Back at Blåisen Glacier in 2018, the Polish researchers notice a strange phenomenon.
A whole lot of dead Norwegian lemmings are scattered around on the ice. The scientists also find remains of the small rodents, which were beginning to resemble the black dust.
In the samples of the dust from the pits in the ice, they find something that distinguishes this glacier arm of the Hardanger Glacier from many other glaciers.
The researchers have detected a very high content of organic material in the black substance. In other words, large parts of the stinking cryoconite come from something that was alive – either plants, microorganisms or animals.
They join researchers from Italy and the United Kingdom to publish a study with their findings in the scientific journal Science of the Total Environment.
There the scientists launch a theory: lemmings are to blame for the high level of radioactivity on Blåisen Glacier.
Close up and personal with the lemmings
“Lemmings eat grass and blueberries and absorb radioactivity,” says Łokas.
The radioactivity simply accumulates in the small bodies.
Nesje confirms that there are a lot of lemmings on Blåisen Glacier.
“We found lots of dead lemmings scattered around on the ice. They strayed out onto the glacier and then they didn’t get off in time and died of cold or hunger. In a lemming year, it’s packed with lemmings,” says the UiB scientist.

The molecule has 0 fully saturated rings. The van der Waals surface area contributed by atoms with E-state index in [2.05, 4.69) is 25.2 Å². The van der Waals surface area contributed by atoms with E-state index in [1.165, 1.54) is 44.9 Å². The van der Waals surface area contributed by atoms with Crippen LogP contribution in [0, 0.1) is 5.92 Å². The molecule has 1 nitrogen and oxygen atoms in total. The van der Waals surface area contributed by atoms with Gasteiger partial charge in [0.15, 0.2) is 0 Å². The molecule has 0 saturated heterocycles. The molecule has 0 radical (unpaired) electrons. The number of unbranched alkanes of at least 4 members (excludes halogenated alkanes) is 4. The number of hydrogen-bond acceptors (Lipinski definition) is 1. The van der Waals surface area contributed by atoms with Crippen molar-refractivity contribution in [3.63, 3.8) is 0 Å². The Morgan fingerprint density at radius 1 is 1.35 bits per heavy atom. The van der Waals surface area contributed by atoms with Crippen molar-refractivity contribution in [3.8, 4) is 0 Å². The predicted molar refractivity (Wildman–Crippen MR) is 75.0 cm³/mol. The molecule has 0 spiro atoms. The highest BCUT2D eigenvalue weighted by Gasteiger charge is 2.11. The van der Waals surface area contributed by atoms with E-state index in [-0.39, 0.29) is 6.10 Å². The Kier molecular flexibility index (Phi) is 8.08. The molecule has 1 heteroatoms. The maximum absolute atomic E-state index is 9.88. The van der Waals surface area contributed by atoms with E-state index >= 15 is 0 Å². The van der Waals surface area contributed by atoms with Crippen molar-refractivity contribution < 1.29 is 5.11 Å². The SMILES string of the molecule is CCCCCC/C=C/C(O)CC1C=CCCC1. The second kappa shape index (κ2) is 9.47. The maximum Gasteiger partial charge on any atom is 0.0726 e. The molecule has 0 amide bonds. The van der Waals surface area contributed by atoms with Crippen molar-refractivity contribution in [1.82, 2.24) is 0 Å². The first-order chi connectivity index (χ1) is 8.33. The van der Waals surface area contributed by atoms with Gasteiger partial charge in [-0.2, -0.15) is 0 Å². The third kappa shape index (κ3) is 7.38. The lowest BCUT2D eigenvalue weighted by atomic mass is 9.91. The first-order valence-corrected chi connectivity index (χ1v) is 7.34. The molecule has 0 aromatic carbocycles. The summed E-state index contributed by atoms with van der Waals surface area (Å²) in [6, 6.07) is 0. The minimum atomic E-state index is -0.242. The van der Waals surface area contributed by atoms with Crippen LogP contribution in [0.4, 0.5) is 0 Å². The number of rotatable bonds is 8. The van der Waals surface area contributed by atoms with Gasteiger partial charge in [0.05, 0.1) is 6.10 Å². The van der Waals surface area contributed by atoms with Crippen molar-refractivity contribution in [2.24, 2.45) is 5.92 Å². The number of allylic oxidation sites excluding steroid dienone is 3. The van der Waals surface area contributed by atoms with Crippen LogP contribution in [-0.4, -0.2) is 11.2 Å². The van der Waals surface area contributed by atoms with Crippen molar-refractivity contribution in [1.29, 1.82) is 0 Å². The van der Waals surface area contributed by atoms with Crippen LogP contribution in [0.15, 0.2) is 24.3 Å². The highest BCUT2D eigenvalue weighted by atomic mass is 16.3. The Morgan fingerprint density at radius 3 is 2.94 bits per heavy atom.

When the small rodents die out on the glacier, the surface darkens and the sun heats the ice more. The bodies remain in the holes and decompose.
The bulk of the animal rots away, but the radioactive substances don’t disappear.
Nesje believes that this theory holds water.
Smelled up the lab
The Norwegian researcher also had another experience when he tried to find out how much organic material was in the dust from the pits that could strengthen the lemming theory.
When he started burning the black substance in an oven in the lab, the experience became a little too intense.
“It smelled so bad in the lab that I had to take it out. Ordinary organic material from plants doesn’t tend to smell that strong. So that was most likely a dead lemming,” says Nesje.
Can spread to fish
But what is the actual impact of the Norwegian glacier being so radioactive?
Łokas believes the level of radioactivity could harm animals and plants in the surrounding area. She is particularly concerned about how it might affect life in the nearby fjords.
The glacier is melting and shrinking from year to year.
“The material is accumulating in small lakes on the glacier. It’s highly concentrated material that can be transported to the surroundings and out into the fjords,” Łokas says.
Once in the ocean, the radioactive substances can be ingested by fish and other life in the sea.
Nesje, who constantly travels around on the glacier, says that the new study reinforces good advice on how to behave on a glacier:
You need to wear gloves on the glacier and never drink glacial water.
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Edyta Łokas et.al.: Unveiling the extreme environmental radioactivity of cryoconite from a Norwegian glacier. Science of the Total Environment, 2021. (Summary)